Academic journal article Kuram ve Uygulamada Egitim Bilimleri

The Evaluation of Doctoral Level "Development and Learning" and "Instructional Planning and Evaluation" Courses

Academic journal article Kuram ve Uygulamada Egitim Bilimleri

The Evaluation of Doctoral Level "Development and Learning" and "Instructional Planning and Evaluation" Courses

Article excerpt


The present study aimed to evaluate two doctoral level courses that are offered in Ege University. The study employed both quantitative and qualitative methods. Achievement tests and attitude scales were administered to the students in a one group pretest-posttest design. In terms of gender, 61% of the students were females and 39% were males. Semi-structured interviews were carried out with lecturers and selected students. Results showed that there were significant differences in achievement and attitude scores between the beginning and end of the semester. The students were satisfied with the lecturers in terms of instructional & communicational skills. However, they were not satisfied in terms of presentations and exams. Besides, they preferred the courses to be elective and mentioned that the courses should have been started at the beginning of the graduate programs, especially for research assistants and lecturers. Although the excessive course contents and the insufficiency of time were the areas of compliance among the lecturers, they considered that the courses reached their objectives in general.

Key Words

Lecturer Training, Curriculum Evaluation, Instructional Planning and Evaluation, Development and Learning

Various suggestions to improve academic personnel have been made in the literature. However, there are limited studies related to field specific teaching activities and their validation. Particularly, clearly defining the services called "teaching" becomes harder. As the era, economic conditions, and academic personals' values have been changed, so have the comments on how to improve academic personal (Orsmond & Stiles, 2002). Accordingly, a considerable effort has been allocated to creating performance indicators that address the three major functions of a university: research, service, and teaching and learning. Of the three functions, teaching and learning has received the most attention (Burke & Serban, 1998; Whiteley, Porter, & Fenske, 1992; cited in Alberto, Colbeck & Terenzini 2001). However, new faculty members lack the commitment and experience in this field. They are product of post graduate education that prepares them only to conduct research in an area of knowledge. This is an important task, but it does not prepare them for the full range of faculty responsibilities, specifically for teaching (Gaff, 1994). Furthermore, the new faculty members pass through a critical period for learning the job and forming attitudes about it during the initial years, they may easily move from a more liberal and idealistic perspectives to a more conventional and bureaucratic ones (Reynolds, 1992). From this point of view, Murray and Holmes (1997) noted that as long as lecturers in higher education are not trained, they will not be instructors.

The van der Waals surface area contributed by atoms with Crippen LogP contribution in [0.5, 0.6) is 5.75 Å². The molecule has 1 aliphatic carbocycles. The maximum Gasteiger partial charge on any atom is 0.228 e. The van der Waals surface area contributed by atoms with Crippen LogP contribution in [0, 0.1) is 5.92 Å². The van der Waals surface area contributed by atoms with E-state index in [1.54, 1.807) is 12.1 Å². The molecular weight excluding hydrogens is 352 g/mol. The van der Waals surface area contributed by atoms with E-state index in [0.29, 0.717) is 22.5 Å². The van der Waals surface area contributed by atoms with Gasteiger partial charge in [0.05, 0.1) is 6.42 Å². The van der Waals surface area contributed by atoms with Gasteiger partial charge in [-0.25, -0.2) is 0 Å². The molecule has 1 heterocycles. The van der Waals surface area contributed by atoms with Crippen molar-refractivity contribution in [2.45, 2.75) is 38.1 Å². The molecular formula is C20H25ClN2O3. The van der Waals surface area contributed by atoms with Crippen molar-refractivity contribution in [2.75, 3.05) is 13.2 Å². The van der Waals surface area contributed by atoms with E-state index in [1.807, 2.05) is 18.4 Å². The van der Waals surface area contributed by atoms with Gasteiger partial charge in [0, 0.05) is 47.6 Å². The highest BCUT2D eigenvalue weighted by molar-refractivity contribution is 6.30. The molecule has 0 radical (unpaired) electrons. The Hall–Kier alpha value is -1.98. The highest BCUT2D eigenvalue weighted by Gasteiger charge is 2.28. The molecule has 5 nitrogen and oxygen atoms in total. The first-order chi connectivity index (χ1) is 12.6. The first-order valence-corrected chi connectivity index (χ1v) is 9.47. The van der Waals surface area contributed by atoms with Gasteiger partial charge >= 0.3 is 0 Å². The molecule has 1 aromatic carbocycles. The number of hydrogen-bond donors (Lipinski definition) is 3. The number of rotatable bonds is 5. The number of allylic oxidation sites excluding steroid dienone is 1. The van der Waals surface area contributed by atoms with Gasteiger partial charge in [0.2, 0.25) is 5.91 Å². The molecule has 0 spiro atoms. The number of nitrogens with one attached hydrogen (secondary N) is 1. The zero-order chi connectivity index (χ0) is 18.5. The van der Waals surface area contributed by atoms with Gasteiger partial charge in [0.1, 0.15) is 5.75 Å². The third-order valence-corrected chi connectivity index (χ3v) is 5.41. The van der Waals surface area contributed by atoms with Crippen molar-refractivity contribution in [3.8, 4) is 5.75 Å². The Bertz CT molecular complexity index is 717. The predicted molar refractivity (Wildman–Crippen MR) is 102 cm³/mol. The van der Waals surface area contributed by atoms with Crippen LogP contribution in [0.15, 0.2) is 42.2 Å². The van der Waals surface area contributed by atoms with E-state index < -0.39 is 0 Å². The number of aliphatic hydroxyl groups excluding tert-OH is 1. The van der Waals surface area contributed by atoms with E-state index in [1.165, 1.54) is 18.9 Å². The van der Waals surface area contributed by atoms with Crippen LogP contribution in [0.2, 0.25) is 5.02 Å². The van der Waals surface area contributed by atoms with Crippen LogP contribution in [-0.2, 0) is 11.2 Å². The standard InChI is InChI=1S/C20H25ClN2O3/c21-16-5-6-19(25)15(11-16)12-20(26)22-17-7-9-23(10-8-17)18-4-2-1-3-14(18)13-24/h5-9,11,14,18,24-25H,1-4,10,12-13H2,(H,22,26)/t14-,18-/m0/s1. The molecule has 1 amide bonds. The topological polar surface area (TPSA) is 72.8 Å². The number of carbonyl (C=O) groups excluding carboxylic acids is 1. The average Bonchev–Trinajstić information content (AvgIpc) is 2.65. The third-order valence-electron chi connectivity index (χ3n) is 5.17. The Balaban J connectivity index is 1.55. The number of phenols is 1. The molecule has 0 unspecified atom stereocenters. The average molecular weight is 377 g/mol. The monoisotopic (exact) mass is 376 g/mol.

In order to establish effective faculty development programs, a step by step approach and an understanding of effective faculty development programs are required. Therefore, it is necessary to be informed about the models that have been developed so far. Examples of these models are the Concerns-Based Adoption Model (CBAM) (Loucks-Horsley & Stiegelbauer, 1970), Spark's Model (Spark, 1983), RPTIM (Readiness, Planning, Training, Implementation and Maintenance) Model (Wood, 1989), and Lawler and King's (2000) Adult Learning Model (cited in Akpinar-Wilsing & Paykoç, 2004, p.72).

When the principles and values underlie the instructional dimensions of these models are investigated, an "effective teaching" concept arises. Ramsden (1992) offered six key principles of an effective teaching in higher education: a clear explanation of complex subject matters; a conscientious consideration for students; an appropriate assessment and feedback; clear goals and intellectual challenge; student independence, control and active engagement; and learning from students. Various answers have been given to how to evaluate effective teaching. …

Search by... Author
Show... All Results Primary Sources Peer-reviewed


An unknown error has occurred. Please click the button below to reload the page. If the problem persists, please try again in a little while.